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Sunfell.wordpress.com

Is it addiction, or more precisely, compulsion? Remember- the 'c' of OCD (obsessive-compulsive disorder') is compulsive- a mental stuck spot- a tic, almost.

The differences are subtle, but important. If you are truly 'addicted' to something, there are physiological and psychological consequences to being cut off from your 'drug'- be it an actual drug or something else. A compulsion, on the other hand, seems more like an imbalance, an illness etched into the psyche- but redirectable with the right kind of attention.

I love my tech- I have computers and a BlackBerry- but I am not addicted to them. I do sometimes feel compelled to see who 'dinged' me on my message queue- but I keep access to that queue limited, so that the traffic on it is important, not distracting.

When I find myself being sucked in by tech, I step back and remind myself that I did without it for a good chunk of my life, and I could do so again if I were to lose access. I do have a much broader horizon and scope of friends- real friends- because of the Internet- and it has greatly enriched my life. But I remind myself that it is a part of my life- not the entirety of it. And perhaps therein lies the key to freedom: Perspective.

Alex Soojung-Kim Pang

Sure, its likely that these addictions are really forms of OCDs (though Nick Carr, I think, would make the case that theres neuroscientific evidence that nudges our activities closer to real addictions). The thing that interests me more, though, is why we THAT about digital technology uses as addictions, and why thats not unambiguously bad. Product designers at Apple or IDEO get props for creating something addictive, while pharma and tobacco companies dont. It seems to me another thing affecting how we make sense of our interactions with technology. And more generally, these kinds of metaphor have significant impacts on the way we think about problems, analyze evidence (metaphors have some interesting effects on selection and confirmation biases), and formulate solutions.

Kathy Sierra

In the past, I have supported thinking of tech as "addictive" because I convinced myself that it's not *harmful* as, say, nicotine or gambling is. But lately I have had to rethink that, in the face of the new "gamification" frenzy. When it is now common to see tech execs and the media discuss operant conditioning and the "neuroscience of motivation"... when marketers post on the neurochemistry of reward structures in the brain, when the word "dopamine" appears in the same sentence as "customer loyalty", I think something has shifted.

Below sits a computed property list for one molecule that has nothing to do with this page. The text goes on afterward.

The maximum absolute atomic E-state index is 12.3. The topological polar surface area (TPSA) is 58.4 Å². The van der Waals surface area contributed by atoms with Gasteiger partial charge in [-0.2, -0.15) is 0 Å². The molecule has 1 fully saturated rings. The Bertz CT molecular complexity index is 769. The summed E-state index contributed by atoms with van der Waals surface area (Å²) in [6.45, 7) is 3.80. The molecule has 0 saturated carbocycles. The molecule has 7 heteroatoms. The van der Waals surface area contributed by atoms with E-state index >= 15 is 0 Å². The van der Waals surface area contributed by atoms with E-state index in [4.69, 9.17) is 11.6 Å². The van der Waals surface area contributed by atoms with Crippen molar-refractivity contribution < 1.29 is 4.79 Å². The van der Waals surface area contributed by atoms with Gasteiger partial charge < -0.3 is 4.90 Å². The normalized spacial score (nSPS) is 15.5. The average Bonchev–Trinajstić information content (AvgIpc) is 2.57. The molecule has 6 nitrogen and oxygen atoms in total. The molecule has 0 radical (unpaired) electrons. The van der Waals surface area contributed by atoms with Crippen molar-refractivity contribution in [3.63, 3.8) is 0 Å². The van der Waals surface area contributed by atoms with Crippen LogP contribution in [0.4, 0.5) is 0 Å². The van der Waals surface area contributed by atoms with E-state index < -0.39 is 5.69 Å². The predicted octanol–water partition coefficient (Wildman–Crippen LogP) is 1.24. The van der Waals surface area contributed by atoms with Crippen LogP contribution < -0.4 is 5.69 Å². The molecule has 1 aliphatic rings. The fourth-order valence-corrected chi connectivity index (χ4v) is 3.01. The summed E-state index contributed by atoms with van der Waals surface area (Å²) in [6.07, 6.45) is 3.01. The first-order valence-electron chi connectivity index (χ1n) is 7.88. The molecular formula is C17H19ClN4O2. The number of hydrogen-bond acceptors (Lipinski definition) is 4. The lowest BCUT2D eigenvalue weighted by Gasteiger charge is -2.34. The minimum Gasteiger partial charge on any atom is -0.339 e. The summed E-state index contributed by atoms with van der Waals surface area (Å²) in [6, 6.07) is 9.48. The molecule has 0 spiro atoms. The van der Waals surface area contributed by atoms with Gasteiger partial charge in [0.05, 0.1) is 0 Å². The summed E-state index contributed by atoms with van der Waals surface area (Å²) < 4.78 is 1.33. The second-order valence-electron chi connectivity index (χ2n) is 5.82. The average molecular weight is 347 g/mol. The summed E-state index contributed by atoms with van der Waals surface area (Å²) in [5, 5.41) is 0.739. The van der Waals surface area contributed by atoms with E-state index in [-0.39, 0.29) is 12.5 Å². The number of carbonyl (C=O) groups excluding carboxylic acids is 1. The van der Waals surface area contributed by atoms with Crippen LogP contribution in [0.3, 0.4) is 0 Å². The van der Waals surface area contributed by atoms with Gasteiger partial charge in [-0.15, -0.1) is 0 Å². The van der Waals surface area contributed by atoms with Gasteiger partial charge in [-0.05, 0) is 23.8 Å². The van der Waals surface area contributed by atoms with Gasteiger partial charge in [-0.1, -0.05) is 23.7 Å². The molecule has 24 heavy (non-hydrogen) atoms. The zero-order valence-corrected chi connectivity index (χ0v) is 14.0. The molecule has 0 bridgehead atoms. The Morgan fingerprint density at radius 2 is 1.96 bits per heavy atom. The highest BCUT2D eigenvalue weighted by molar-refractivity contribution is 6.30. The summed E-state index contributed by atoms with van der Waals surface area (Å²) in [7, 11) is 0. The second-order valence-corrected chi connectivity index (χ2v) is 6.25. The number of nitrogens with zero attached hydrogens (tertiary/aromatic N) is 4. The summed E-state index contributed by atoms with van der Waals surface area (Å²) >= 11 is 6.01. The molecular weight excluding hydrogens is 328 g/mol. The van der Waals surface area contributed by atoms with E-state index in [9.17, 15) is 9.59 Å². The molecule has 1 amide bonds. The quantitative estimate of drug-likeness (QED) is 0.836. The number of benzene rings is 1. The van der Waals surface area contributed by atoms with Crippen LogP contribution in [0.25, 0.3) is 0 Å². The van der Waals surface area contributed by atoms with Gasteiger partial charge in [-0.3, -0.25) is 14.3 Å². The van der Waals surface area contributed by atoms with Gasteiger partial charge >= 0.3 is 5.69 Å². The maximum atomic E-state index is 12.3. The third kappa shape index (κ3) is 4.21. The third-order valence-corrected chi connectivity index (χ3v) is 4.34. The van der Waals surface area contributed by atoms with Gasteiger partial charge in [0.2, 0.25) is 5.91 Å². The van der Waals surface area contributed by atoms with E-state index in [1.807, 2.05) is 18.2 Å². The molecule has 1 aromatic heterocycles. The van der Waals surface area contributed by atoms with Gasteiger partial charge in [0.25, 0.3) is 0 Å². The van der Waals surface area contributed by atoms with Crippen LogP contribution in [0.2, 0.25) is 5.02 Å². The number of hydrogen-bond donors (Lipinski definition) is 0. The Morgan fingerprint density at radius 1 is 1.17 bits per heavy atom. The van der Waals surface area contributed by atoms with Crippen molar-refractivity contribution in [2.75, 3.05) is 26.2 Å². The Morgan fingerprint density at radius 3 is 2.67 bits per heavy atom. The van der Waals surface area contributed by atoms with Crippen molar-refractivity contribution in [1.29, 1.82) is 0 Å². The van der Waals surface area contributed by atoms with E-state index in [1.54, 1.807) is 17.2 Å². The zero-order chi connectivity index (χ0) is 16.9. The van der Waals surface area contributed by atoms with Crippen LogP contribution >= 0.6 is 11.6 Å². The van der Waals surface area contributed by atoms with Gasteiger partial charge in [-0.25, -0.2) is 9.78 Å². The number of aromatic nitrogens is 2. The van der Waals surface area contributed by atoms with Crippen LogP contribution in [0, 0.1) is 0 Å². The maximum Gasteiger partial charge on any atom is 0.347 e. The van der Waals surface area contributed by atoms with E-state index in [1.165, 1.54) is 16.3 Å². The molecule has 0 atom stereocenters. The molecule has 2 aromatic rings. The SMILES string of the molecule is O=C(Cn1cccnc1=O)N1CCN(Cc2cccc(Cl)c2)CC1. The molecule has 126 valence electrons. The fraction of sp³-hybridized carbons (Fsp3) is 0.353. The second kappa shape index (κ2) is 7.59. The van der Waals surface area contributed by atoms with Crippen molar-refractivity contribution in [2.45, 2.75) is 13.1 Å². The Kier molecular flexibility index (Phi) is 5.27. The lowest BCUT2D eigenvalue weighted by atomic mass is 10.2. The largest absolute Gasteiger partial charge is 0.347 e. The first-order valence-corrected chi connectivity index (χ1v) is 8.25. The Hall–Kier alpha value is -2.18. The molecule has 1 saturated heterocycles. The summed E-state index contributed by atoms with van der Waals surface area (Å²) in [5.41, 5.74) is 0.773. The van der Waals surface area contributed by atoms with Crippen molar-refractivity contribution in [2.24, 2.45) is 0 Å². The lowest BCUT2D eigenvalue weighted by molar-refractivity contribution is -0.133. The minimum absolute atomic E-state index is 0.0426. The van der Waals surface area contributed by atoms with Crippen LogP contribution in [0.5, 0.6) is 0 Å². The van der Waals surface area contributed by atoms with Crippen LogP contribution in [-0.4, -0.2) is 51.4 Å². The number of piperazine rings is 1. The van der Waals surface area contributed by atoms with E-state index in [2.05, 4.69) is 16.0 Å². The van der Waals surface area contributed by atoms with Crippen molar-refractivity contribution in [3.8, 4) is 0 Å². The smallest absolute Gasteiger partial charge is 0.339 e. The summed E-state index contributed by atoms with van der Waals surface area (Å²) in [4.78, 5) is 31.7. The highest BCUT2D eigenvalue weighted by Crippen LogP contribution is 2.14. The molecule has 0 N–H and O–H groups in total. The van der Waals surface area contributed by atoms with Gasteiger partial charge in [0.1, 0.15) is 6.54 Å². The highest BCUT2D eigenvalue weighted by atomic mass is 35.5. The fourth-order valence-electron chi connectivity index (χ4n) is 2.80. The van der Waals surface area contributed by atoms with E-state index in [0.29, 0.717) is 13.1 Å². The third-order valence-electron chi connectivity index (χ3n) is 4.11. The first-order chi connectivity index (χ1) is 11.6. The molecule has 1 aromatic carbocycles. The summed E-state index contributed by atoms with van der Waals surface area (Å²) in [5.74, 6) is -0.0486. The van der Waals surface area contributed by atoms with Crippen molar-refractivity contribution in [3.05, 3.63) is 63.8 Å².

I can no longer talk about "good addiction vs. bad" in the context of today's marketing-driven use of persuasive technology based on consumers-as-Skinner-pigeons. Still, as one who used to build games meant for advertising, I understand how easy it can be to justify our work by saying it's about entertainment and enjoyment and what right do we have to tell people what should and should not be "fun"? Those are the arguments we make when we are unwilling or unable to make critical distinctions.

I believe there are ways out of this, though, and I hope contemplative computing gains widespread attention. On a loosely-related note, I gave a talk a while back about the trend among technologists to take up hobbies we would least expect... specifically rock-climbing (or the urban version, "buildeering"). My wildly unscientific theory was that the very folks most connected/affected by always-on tech were seeking activities that forced you to abandon continous partial attention. In rock climbing, if you stop to check your tweet stream, you could die. And on that rock, you've given yourself an iron-clad excuse to turn everything off but focus on the present moment.

Rehab ranch

A physical hurt may require a doctor; an emotional pain may call for a therapist or friend, and spiritual distress may indicate the need for more prayer and meditation, closer contact with a Higher Power. We can accept responsibility for our feelings, become willing to go to any lengths to get well, and choose not to be miserable.

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